The cache I have created just drops into the wp-content directory and extends the current version of ezSQL for use with WordPress.
Uses the cache feature within ezSQL
No caching of WordPress options, admin pages or previews
No caching of any SQL that makes use of RAND
Cache timeout can be set to a minimum of 1 hour (default)
In case of emergency, the cache can be switched off or even made to revert back to the WordPress default wpdb class from within wp-config.php
The script and documentation will be available soon – watch this space…
In the mean time, you can see the cache statistics at the bottom of these pages.
So, week before last my parents and myself went up to visit my sister in London. She is getting married sometime next year (I’m unsure as to whether the date has been set yet or not), and wanted to take my mum wedding-dress shopping. Seeing as dress shopping is an inherently feminine past-time, my dad and I decided beforehand to take the tube into London and visit the Science Museum while my sister and mum were doing their thing.
Turned out, that it was a bit of a mistake going on the day that we chose. My sister, being a teacher, decided that it would be best to not skip her teaching duties just for the sake of wedding stuff. This meant that she organised to do her dress shopping in the Half-Term period when school is out for a week. This meant, however, that when my father and I got to the Science Museum there was a massive queue with all the young families. We felt quite out of place, two adults without any children in tow.The museum didn’t disappoint though and, while the “Science of spying” exhibit was a pay-for section (so we decided against visiting that part), we managed to view the telecommunications and history of computing exhibits along with a lot of other bits in between.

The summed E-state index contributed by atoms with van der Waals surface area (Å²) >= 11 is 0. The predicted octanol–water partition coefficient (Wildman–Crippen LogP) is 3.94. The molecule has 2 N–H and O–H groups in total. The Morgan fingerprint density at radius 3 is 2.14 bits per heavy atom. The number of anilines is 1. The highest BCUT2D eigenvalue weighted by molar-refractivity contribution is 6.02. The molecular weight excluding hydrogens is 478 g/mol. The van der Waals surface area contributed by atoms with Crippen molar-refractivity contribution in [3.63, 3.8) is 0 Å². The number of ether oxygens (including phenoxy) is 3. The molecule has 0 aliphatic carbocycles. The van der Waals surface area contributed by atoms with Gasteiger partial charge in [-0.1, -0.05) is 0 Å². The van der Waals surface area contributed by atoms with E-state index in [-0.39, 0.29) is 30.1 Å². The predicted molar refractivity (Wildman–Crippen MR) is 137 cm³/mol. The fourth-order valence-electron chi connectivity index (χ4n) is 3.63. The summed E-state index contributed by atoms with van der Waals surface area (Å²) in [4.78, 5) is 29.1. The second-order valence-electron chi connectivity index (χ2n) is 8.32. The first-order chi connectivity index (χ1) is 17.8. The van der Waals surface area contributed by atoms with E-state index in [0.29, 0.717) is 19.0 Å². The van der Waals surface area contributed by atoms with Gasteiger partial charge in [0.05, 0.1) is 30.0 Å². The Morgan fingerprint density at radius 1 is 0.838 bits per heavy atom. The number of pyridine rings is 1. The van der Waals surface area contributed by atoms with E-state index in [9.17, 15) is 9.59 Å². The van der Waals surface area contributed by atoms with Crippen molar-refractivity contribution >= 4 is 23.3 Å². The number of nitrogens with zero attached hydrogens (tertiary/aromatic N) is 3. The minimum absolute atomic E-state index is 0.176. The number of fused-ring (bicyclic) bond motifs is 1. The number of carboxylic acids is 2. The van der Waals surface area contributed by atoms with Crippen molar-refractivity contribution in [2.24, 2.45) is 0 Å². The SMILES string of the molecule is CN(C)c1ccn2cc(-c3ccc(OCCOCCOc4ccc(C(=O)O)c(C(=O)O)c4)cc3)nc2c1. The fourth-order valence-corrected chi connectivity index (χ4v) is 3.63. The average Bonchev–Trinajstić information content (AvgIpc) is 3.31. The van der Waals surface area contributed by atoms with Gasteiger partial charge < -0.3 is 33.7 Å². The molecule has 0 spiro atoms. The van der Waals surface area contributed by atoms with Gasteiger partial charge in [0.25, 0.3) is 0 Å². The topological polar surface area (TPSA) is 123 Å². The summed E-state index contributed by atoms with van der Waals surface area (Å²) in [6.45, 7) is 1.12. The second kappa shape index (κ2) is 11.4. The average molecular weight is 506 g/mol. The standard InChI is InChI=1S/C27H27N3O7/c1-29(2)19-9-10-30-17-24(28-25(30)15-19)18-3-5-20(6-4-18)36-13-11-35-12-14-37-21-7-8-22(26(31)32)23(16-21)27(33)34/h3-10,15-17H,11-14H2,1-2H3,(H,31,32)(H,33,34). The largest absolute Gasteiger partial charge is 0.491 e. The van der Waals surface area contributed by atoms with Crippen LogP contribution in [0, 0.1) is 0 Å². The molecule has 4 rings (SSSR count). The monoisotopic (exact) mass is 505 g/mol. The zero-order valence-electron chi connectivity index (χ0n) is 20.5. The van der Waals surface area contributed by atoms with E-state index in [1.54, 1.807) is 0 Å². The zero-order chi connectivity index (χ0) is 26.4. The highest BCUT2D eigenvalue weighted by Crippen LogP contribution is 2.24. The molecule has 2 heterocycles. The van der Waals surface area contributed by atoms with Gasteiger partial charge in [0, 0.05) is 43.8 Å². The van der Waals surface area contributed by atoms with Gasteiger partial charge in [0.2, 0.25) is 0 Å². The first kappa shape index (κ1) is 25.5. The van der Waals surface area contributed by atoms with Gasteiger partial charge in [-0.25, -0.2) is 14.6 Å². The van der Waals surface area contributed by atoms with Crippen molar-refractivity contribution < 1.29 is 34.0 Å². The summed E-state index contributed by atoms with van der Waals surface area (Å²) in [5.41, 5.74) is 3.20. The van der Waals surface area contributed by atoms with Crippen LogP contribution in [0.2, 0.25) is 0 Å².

The most fascinating part to me was the section on computing where the museum was in the process of building one of Charles Babbage’s inventions, the Difference Engine #2.
Another of Babbage’s inventions, built by his son after his death, the Analytical Engine, was a fully mechanical programmable computer with everything that a modern computer needs to operate, including: input, output, memory and central processor. This machine is considered to be the forerunner to all computer science of today’s modern age, and Charles Babbage is heralded as the grand-father of Computing.
You should have noticed a flash-based music player in the top left of your browser window when viewing this site. I’ve been rather clever with this, in that it will remember where the music had got up to when pausing and resuming playback. Also of note, is that if you click the pause button a cookie will be saved that tells the player NOT to start playback on the next page reload. This means that once you’ve heard the piece of music and have got fed up with it, you can disable it for ALL future visits simply by clicking the pause button. I hope to also enable memory between page loads so that it will start off playback from where you had got to previously, thereby negating the effect of loading a new page causing the playback to begin from the start of the track again.
EDIT: The player now remembers how far through the track it had reached before a page refresh, so that it is almost seamless when loading a new location.